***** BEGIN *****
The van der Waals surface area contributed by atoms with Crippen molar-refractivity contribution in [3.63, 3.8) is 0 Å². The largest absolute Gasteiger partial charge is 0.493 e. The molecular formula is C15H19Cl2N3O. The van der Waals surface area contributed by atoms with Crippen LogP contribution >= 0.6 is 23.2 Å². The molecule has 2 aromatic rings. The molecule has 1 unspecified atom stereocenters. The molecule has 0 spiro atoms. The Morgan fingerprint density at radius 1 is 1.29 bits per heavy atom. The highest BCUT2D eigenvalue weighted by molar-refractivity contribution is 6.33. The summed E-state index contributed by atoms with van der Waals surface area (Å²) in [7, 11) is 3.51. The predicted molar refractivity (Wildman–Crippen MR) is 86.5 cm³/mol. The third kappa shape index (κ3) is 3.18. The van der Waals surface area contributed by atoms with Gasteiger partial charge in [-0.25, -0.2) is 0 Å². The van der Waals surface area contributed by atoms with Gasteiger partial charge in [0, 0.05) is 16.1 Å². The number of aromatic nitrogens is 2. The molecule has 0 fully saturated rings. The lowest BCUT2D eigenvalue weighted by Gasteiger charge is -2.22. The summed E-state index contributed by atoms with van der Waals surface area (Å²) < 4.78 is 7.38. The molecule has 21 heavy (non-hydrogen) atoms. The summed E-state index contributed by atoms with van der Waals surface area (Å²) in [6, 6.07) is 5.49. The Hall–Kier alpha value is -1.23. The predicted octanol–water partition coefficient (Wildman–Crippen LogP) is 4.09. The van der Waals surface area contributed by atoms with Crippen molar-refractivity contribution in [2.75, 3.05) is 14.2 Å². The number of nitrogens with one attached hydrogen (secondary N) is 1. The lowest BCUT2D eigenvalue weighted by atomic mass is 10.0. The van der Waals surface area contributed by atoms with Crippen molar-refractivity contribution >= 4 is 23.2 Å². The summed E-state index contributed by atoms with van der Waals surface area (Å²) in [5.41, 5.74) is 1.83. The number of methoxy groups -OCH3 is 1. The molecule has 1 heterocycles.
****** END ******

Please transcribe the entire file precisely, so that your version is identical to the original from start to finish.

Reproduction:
The van der Waals surface area contributed by atoms with Crippen molar-refractivity contribution in [3.63, 3.8) is 0 Å². The largest absolute Gasteiger partial charge is 0.493 e. The molecular formula is C15H19Cl2N3O. The van der Waals surface area contributed by atoms with Crippen LogP contribution >= 0.6 is 23.2 Å². The molecule has 2 aromatic rings. The molecule has 1 unspecified atom stereocenters. The molecule has 0 spiro atoms. The Morgan fingerprint density at radius 1 is 1.29 bits per heavy atom. The highest BCUT2D eigenvalue weighted by molar-refractivity contribution is 6.33. The summed E-state index contributed by atoms with van der Waals surface area (Å²) in [7, 11) is 3.51. The predicted molar refractivity (Wildman–Crippen MR) is 86.5 cm³/mol. The third kappa shape index (κ3) is 3.18. The van der Waals surface area contributed by atoms with Gasteiger partial charge in [-0.25, -0.2) is 0 Å². The van der Waals surface area contributed by atoms with Gasteiger partial charge in [0, 0.05) is 16.1 Å². The number of aromatic nitrogens is 2. The molecule has 0 fully saturated rings. The lowest BCUT2D eigenvalue weighted by Gasteiger charge is -2.22. The summed E-state index contributed by atoms with van der Waals surface area (Å²) < 4.78 is 7.38. The molecule has 21 heavy (non-hydrogen) atoms. The summed E-state index contributed by atoms with van der Waals surface area (Å²) in [6, 6.07) is 5.49. The Hall–Kier alpha value is -1.23. The predicted octanol–water partition coefficient (Wildman–Crippen LogP) is 4.09. The van der Waals surface area contributed by atoms with Crippen molar-refractivity contribution in [2.75, 3.05) is 14.2 Å². The number of nitrogens with one attached hydrogen (secondary N) is 1. The lowest BCUT2D eigenvalue weighted by atomic mass is 10.0. The van der Waals surface area contributed by atoms with Crippen molar-refractivity contribution >= 4 is 23.2 Å². The summed E-state index contributed by atoms with van der Waals surface area (Å²) in [5.41, 5.74) is 1.83. The number of methoxy groups -OCH3 is 1. The molecule has 1 heterocycles.